Despite all of these obstacles, Colorado-based pot companies continue to thrive nationally, and Boulder’s Wana Brands is no exception. The infused-products company, known for its gummies, has branched out with vaporizing, CBD and capsule products on its way to becoming one of the state’s largest cannabis brands, with continued expansion into other states. To learn more about surviving in such a tough market, we caught up with Wana founder and CEO Nancy Whiteman.

hemp.ben.droz.4Ben Droz

The moment the hemp industry has been waiting for finally happened: President Donald Trump just signed the 2018 Farm Bill, legalizing industrial hemp in the United States.

Although highly anticipated after congressional approval last week, full-scale hemp legalization wasn’t official until Trump signed the Farm Bill, a set of agricultural policies voted on every five years or so. Spurred by Senate Majority Leader Mitch McConnell, the 2018 bill’s hemp provisions catapult the plant’s farming opportunities from state pilot programs to a nationwide scale by removing hemp from the Controlled Substances Act and treating it like an agricultural product.

cory.gardner.lakewood.town.hall.2017.brandon.marshallBrandon Marshall

Senator Cory Gardner’s shot at protecting states with legal marijuana programs was blocked on December 18, when his states’-rights amendment was sent into the rafters by Iowa Senator Chuck Grassley.

Colorado’s Republican senator has been pushing for more guaranteed protection from federal encroachment on state-legalized marijuana industries and consumers, as well as for any banks that want to provide services to them. On December 17, he attached an amendment to the First Step Act, a set of legislative reforms to the federal prison system, that would have done just that.

hemp.ben.droz.4Ben Droz

Congress made long-awaited history this week when it put language that would legalize industrial hemp in the 2018 Farm Bill, which President Donald Trump is expected to sign into law.

Colorado, which has more acreage devoted to registered hemp farms than any other state under a pilot program, is better equipped for the predicted boom than most of the country. Appearing in a joint press conference on December 14 outside the cannabis law firm Vicente Sederberg, several key members of the Colorado Legislature and the hemp industry shared their enthusiasm over new opportunities opened up by the Farm Bill.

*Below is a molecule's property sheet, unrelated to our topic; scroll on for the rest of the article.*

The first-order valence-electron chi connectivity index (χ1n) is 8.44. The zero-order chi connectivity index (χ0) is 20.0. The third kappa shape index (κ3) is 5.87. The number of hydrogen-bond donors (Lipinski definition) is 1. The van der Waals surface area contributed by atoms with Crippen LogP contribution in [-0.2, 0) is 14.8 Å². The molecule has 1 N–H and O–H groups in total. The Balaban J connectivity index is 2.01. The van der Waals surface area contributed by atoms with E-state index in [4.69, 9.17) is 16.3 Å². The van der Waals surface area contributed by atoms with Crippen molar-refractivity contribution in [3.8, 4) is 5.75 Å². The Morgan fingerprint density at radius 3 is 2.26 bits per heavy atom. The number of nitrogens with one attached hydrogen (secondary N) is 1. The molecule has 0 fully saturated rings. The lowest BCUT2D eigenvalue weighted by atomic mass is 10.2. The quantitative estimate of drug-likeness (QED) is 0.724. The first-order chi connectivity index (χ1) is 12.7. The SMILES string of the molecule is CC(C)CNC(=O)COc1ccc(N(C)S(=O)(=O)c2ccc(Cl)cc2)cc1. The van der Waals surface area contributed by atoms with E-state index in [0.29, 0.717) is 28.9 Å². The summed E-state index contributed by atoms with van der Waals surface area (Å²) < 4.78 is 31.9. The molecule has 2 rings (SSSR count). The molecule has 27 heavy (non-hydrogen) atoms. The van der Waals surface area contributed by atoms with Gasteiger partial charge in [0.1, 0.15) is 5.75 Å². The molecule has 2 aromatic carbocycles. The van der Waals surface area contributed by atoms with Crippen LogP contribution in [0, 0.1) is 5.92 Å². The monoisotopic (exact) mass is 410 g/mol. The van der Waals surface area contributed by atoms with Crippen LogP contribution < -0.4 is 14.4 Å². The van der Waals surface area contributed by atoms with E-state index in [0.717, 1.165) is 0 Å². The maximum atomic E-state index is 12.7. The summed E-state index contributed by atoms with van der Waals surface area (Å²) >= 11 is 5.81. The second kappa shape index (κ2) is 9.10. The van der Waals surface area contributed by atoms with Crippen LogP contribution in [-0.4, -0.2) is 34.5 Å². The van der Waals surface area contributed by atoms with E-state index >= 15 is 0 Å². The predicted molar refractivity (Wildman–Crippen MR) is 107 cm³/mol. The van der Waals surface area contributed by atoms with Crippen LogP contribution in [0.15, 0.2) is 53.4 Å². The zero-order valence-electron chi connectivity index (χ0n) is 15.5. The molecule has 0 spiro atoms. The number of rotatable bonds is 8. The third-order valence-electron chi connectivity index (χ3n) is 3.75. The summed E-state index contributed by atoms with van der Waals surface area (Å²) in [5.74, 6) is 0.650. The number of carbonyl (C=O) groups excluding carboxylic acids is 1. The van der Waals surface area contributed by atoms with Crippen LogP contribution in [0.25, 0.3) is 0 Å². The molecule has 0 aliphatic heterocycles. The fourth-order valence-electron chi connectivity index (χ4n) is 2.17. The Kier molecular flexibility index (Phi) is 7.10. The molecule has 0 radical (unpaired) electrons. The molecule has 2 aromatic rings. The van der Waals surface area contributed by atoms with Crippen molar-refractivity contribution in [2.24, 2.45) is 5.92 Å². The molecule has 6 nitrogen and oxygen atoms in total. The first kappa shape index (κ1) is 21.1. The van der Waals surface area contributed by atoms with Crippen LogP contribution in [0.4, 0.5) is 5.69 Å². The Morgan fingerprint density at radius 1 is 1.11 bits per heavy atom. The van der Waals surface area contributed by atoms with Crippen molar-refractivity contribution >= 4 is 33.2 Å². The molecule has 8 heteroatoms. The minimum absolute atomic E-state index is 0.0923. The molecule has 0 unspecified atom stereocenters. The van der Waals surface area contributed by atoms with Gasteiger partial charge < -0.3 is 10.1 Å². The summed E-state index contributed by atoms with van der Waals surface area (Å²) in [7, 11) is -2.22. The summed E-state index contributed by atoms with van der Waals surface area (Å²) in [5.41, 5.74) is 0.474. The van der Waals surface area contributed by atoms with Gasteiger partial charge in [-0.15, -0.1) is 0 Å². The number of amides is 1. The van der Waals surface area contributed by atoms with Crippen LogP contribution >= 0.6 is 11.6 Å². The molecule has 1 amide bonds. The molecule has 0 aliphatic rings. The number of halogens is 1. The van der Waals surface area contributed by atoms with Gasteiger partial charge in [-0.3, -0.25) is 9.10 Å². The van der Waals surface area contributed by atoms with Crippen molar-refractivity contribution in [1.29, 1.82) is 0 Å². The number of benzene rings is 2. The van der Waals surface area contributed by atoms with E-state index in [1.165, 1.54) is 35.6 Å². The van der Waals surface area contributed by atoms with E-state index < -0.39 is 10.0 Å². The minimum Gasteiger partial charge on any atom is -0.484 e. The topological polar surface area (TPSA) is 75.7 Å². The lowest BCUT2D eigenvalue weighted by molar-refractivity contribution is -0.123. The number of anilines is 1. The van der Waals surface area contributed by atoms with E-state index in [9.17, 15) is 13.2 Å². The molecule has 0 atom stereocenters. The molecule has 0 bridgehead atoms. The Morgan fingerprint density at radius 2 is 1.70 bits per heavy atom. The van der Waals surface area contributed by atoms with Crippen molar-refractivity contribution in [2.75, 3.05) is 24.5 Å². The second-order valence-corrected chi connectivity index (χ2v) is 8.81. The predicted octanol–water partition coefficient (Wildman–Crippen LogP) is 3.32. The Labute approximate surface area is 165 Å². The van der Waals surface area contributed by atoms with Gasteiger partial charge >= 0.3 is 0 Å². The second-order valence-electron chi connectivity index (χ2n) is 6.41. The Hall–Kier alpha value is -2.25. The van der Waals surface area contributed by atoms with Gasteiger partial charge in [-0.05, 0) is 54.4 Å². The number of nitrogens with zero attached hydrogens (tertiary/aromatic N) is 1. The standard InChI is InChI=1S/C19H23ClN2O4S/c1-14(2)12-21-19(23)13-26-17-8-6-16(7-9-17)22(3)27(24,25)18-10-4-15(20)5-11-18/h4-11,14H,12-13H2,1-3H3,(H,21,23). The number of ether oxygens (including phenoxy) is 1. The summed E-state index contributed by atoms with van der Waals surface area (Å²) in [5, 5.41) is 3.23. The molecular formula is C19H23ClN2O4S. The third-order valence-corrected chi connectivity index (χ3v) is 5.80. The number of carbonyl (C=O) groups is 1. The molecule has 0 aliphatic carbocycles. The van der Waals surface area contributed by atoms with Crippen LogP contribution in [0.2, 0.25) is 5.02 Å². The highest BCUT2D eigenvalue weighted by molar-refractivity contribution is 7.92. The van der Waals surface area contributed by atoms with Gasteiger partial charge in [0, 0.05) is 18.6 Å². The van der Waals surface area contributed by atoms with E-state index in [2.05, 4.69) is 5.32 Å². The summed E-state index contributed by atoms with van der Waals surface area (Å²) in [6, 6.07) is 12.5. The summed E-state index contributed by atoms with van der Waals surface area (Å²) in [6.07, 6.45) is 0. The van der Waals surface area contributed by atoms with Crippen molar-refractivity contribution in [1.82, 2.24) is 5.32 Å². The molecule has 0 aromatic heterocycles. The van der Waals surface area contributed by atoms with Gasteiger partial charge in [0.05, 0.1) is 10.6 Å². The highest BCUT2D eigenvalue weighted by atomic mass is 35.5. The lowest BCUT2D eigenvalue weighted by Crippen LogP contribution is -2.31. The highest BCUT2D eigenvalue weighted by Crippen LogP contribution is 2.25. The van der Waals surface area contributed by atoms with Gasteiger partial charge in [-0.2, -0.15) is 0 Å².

cannabis-business-awards-clover-leafCannabis Business Awards

Held annually since 2010 by Clover Leaf University, the Cannabis Business Awards celebrate some of the industry’s brightest companies and advocates. Although legalization continues expanding to new states every year, the national CBAs are still held in downtown Denver every December, with the latest edition taking place at the Hilton Denver City Center on Wednesday, December 5.

As they did at the 2017 CBAs, Colorado cannabis influencers owned the national competition this year, with nineteen individuals or organizations taking home twenty awards. Notable local winners include Governor-elect Jared Polis (Political Industry Representative of the Year), Wanda James (Most Influential) and activists Jason Cranford and Alexis Bortell (a teenager) for joining in former Denver Bronco Marvin Washington’s lawsuit against the Department of Justice over federal cannabis prohibition.

img_0663Chloe Summers

Cannabis affects everyone differently, and we’re still trying to figure out what scientific and psychological factors play the biggest roles in each of our “highs.” Some research even shows evidence that one’s sex may play a role in how he or she reacts to cannabis, with male and female bodies carrying different hormones and possibly different endocannabinoid systems.

To learn more about the plant’s impact on women and how they can use it to further their own well-being, we talked to Ashley Kingsley, co-founder of women’s cannabis group Ellementa.